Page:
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The Disraeli Room

The Disraeli Room

Blog Post

The West’s Retreat from Humanitarianism

19th August 2014

Today is World Humanitarian Day. The event commemorates the 19 August 2003 bombing of the UN Headquarters in Baghdad. Among the dead was the UN’s top envoy Sergio Viera de Mello with whom I had spent a day in Geneva shortly before he left for Iraq. Last week UN Secretary-General Ban Ki-moon published a report on the Responsibility to Protect (R2P) entitled “Fulfilling our Collective Responsibility: International Assistance and the Responsibility to Protect”. With American and British forces active again in Iraq on the face of it R2P and humanitarianism are alive and well. Nothing could be further from the truth.

Firstly, humanitarianism was essentially a European idea in which Europeans did not invest. In April 1999 then British Prime Minister Tony Blair made a famous speech in Chicago which laid the groundwork for humanitarianism and the merging of values with interests – the Doctrine of the Value-Interest. That was then and this is now. Today, the idea of humanitarianism looks like yesterday’s idea of yesterday’s man. Indeed, in the soon-to-be wake of Afghanistan humanitarianism looks to austerity-mired Europeans like a recipe for the endless engagement of small, ill-equipped and under-funded military forces in dangerous, difficult and costly places in pursuit of ill-defined goals made more unclear by empty political rhetoric.

Secondly, without the support of the US humanitarianism became just yet more empty European political prose. Thirdly, 1999 was also the high-water mark of Western power. On 12 June 1999 Milosevic began his withdrawal from Kosovo and the tragic Wars of the Yugoslav succession came to an end in which over 140,000 people had been slaughtered and 4 million displaced. It seemed for a moment that the Doctrine of the Value-Interest would know no bounds. Indeed, emboldened by a successful 2000 military intervention in Sierra Leone Tony Blair became the High Priest of Humanitarianism. Fourthly, humanitarianism and the Value-Interest were also inextricably linked with the then concept of European defence. Back in June 1998 I wrote a piece for the “New Statesman”, a Labour Party-leaning magazine called “Time to Bite the Eurobullet”. The piece called on Britain to help lead the creation of a meaningful autonomous European defence project and laid out the framework for what became the 1998 St Malo Declaration with France and eventually the EU’s 1999 Helsinki Declaration. Scroll on fifteen years and European defence is effectively dead.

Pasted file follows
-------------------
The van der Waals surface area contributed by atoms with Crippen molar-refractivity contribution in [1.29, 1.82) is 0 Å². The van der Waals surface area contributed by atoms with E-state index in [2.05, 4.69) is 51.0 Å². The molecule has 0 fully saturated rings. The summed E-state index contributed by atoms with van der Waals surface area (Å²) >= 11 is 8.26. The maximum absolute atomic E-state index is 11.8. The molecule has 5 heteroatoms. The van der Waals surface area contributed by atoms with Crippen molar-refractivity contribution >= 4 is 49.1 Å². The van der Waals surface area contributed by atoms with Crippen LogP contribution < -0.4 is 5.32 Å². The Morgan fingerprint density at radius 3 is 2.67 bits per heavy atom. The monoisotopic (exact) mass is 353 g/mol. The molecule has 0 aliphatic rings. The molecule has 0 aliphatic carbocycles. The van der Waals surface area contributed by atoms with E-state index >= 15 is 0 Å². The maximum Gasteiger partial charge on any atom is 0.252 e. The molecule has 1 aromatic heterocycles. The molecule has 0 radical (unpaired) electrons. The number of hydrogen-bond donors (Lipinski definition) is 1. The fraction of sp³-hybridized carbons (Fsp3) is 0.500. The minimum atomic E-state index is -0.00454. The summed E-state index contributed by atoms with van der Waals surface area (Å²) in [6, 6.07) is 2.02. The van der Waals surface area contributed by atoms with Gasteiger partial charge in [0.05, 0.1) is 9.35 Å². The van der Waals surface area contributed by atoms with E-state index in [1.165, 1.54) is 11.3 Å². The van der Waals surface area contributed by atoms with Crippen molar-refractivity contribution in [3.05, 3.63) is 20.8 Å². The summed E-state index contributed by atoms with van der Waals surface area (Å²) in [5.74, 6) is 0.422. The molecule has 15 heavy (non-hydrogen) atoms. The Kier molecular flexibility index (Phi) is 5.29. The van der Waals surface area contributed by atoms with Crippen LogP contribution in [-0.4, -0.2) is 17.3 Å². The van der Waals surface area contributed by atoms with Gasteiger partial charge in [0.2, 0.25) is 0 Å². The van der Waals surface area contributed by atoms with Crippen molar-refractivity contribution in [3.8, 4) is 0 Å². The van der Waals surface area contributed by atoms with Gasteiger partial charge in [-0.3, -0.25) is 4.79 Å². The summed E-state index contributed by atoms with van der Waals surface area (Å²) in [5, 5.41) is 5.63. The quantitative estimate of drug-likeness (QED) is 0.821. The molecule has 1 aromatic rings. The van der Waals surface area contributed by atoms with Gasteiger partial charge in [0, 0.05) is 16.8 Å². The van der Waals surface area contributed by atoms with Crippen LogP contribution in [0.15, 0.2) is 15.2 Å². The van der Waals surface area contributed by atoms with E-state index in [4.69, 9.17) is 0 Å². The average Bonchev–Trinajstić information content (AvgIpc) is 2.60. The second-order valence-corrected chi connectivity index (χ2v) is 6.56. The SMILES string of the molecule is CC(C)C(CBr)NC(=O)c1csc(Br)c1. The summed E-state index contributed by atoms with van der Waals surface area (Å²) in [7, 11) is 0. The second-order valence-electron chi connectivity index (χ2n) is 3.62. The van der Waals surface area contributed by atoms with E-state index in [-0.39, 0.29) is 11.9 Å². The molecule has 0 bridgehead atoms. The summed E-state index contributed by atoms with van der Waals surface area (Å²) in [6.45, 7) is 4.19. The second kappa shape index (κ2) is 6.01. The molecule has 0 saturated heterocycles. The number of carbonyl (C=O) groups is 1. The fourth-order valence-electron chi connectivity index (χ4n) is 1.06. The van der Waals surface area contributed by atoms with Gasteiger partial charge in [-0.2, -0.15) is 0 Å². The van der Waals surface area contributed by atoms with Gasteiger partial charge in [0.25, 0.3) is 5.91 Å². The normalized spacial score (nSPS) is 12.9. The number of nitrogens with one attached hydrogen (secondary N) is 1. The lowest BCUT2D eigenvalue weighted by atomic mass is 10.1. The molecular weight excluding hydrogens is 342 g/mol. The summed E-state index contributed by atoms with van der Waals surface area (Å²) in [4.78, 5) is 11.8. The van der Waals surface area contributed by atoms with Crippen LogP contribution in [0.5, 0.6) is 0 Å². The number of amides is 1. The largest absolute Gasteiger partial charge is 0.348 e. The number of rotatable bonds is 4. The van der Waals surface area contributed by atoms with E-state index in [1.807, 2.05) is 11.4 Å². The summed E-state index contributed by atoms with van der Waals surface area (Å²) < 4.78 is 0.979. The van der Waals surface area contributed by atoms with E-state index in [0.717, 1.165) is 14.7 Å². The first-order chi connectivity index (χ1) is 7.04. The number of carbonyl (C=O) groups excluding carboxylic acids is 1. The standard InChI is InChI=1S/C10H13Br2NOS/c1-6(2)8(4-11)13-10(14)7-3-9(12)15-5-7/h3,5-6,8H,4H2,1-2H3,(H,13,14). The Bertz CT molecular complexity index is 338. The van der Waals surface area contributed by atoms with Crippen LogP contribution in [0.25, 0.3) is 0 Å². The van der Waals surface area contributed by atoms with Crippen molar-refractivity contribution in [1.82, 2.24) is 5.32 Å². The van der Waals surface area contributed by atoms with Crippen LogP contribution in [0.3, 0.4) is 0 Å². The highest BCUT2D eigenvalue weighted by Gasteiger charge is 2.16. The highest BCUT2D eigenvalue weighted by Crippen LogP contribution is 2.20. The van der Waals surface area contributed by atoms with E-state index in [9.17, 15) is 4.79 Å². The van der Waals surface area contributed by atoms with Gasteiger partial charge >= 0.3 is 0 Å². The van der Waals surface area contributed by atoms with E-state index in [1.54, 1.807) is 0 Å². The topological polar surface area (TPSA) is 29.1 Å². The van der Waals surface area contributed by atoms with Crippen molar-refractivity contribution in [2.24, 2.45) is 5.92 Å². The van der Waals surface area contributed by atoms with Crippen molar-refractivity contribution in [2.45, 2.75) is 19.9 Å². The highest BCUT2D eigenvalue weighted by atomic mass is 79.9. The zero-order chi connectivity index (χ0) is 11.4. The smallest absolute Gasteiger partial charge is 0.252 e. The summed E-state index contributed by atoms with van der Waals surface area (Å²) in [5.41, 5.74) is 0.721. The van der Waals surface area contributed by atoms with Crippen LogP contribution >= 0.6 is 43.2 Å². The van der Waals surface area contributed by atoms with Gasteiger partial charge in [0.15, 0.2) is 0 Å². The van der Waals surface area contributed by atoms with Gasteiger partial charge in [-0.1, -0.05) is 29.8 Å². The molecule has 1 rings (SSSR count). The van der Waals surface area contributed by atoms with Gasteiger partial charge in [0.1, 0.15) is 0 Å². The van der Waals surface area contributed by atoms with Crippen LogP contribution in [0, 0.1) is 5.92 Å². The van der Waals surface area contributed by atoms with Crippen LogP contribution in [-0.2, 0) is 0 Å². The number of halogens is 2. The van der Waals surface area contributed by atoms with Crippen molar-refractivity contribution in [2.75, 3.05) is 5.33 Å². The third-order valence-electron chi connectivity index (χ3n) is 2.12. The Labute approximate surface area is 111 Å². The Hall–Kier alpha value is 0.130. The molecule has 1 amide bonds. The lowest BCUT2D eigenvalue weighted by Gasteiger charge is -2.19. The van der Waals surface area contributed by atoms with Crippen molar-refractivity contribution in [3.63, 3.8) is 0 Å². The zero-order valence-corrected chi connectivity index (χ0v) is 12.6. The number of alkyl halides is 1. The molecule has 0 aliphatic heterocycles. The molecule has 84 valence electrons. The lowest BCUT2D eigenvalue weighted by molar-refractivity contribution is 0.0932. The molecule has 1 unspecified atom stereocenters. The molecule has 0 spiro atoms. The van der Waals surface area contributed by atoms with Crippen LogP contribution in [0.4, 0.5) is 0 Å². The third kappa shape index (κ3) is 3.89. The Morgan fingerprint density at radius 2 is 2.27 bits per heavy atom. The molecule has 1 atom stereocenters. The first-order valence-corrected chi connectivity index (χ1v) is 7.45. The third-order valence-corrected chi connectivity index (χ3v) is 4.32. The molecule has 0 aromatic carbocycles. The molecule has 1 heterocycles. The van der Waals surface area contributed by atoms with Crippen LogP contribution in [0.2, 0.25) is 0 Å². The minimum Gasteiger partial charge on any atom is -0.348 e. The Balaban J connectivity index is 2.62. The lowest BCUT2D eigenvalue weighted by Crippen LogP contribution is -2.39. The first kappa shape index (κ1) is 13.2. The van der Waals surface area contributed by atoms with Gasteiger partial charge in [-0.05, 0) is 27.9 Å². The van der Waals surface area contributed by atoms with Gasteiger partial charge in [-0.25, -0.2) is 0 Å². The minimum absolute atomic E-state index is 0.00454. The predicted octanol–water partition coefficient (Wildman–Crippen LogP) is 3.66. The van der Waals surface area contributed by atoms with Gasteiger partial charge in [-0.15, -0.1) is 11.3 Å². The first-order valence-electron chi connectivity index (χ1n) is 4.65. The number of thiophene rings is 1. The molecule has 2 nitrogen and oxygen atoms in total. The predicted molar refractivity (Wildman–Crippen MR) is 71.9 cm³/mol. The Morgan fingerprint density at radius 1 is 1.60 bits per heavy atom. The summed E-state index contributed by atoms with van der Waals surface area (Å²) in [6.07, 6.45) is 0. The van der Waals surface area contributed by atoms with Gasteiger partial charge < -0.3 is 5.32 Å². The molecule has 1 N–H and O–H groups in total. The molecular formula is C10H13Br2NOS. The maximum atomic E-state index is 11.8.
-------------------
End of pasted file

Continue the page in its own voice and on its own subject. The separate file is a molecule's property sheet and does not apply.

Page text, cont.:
There is one other reason humanitarianism is in retreat – the loss of public support. At the weekend Prime Minister David Cameron told the BBC that, “…alongside the humanitarian crisis, there is also a political and extremism crisis in Iraq that has a direct effect on us back here in the UK”. Each and every time Britain has engaged on a humanitarian mission it has led to thousands of refugees seeking refuge in Britain. English society in particular has been progressively destabilised by the arrival of significant numbers of traumatised people from traumatised societies in traumatised regions often with views and beliefs markedly different from the “British values” Prime Minister Cameron claims to champion.

Britain and the wider West must not abandon the principles of humanitarianism for it is those principles that defines the civilised West and help to make the world a better place. Indeed, until balance is restored between values and interests humanitarianism will continue to retreat and any sense of international community with it. For all that I pay genuine tribute to the brave aid workers who have given their lives for the sake of humanitarianism, the better world in which they clearly believed and for whom World Humanitarian Day was rightly created.


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